Technical Translations: 6 Rules for Readable Content

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Technical content

Have you ever read an instruction manual and not understood a word, even if it was written in your own language? Or have you ever sent out a manual for technical documentation for translation and suddenly received countless questions about it from your translators? 

Unfortunately, experience has shown that technical documentation or user manuals are often too complicated, poorly translated or simply not adapted to the local market or reader. Although the reader is initially happy to find the operating instructions in his or her own language, their euphoria often disappears as they begin to read. The most common reason for this is the lack of controlled language in the source document. The reader is left with no understanding of what they have just read and their problem remains unsolved - the worst-case scenario for customer experience and therefore for your brand.

Woman with head on table

But why are operating instructions often incorrect, misleading or too complicated? Is there a way to make users' lives easier? In this article, we would like to show you how simple and controlled language can have a positive effect on the readability of your technical documentation and share some simple rules for optimizing your technical content for translation.

The goal of technical writing, and therefore technical writers, is to provide the end user with information that is easy to understand, clear and unambiguous. Our technical content translators take this very seriously and have high quality standards. In order to ensure a high-quality translation, the quality and simplicity of the source document itself is crucial. To ensure good, easily understandable translations, we recommend using controlled language.


Are your documents written in controlled language? Contact us!

Why is controlled language so important for technical translations?

Controlled language (such as simplified technical English) aims to make technical documentation simple and understandable, but also to optimize translations and reduce costs.

A controlled language is basically a restricted form of a natural language like English or German. Since all natural languages have different grammatical rules, it follows that the rules for controlled language differ from one language to another. In general, however, all controlled languages generally consist of:

  • simplified grammatical rules (which are more restrictive than the general language)
  • a limited vocabulary (only a relatively small number of words are permitted).

ASD-STE100 Simplified Technical English 

English-based controlled languages such as Simplified English, Global English or Standardized English are all attempts to write technical documentation in a simple, clear manner that helps to improve the user experience for native and non-native English speakers. One of the most popular controlled languages is the ASD-STE100 Simplified Technical English, also known as Simplified English. Originally developed in the early 1980s for the aerospace and defense industries, the principles of the ASD Simplified Technical English specification have been adopted in many different industries. You can download a free copy of the latest issue here, for example.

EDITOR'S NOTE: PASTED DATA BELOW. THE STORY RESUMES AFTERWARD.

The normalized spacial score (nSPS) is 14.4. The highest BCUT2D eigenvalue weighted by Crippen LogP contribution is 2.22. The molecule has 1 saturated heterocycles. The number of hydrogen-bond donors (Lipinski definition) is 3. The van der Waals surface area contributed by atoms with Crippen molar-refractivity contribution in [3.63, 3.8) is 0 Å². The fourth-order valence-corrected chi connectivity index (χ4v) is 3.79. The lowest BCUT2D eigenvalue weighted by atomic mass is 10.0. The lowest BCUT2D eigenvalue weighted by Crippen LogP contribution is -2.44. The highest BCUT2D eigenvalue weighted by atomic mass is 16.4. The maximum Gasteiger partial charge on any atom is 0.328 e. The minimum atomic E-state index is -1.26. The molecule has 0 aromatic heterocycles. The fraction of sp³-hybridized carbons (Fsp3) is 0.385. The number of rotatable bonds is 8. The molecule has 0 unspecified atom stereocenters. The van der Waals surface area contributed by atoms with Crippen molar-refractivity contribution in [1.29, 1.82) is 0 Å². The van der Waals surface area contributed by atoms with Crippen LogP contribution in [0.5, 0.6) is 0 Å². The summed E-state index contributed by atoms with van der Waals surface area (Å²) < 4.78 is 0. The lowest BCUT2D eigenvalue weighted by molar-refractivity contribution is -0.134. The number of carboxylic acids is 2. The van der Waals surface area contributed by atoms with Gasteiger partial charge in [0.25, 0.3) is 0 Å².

Advantages of using controlled language

  • Source documents are more consistent, structured, and easier to read
  • The source document is more easily understood (reduces questions or clarifications)
  • Language technologies such as translation memories and machine translation can be used optimally thanks to the improved structure and consistency of the source documents

All of this results in higher efficiency, both in terms of time and costs.

technical documentation

An excellent example of controlled language rules and the benefits they can have for translation is the CLOUT™ (Controlled Language Optimized for Uniform Translation) set of rules developed by localization industry expert Uwe Muegge.

With this article, we do not claim to write a detailed and scientific article on technical writing, but rather to provide a set of simple rules for using controlled language while writing and translating.

6 rules for using controlled language for technical content

As a language services provider and technical translation expert, we would like to show you how you can improve the readability of your texts, simplify the translation process, and even reduce translation costs. Take a look at the following general guidelines that help technical translators to write in what we call "controlled language". Your customers and readers will thank you for it.

6 rules for technical content

How can you improve the readability of your technical texts?

  • Leave enough blank space, don’t fill every page with content.
  • Use vertical lists like this one.
  • Use tables, diagrams or graphics, but only if they add value to the written content.

If you’re not sure whether your writing is clear and concise, send a document to your translation service provider, who specializes in applying these same principles to technical translations. They should be able to give you suggestions for improvement.

If you would like to see some examples of good technical writing, take a look at this article. And please note that the above guidelines don't apply if you're a budding literary writer. If Shakespeare had followed this advice, the famous line from his sonnet "Shall I compare thee to a summer's day?..." might have ended up as: "You look good".


Do you have questions about your technical content? Contact us!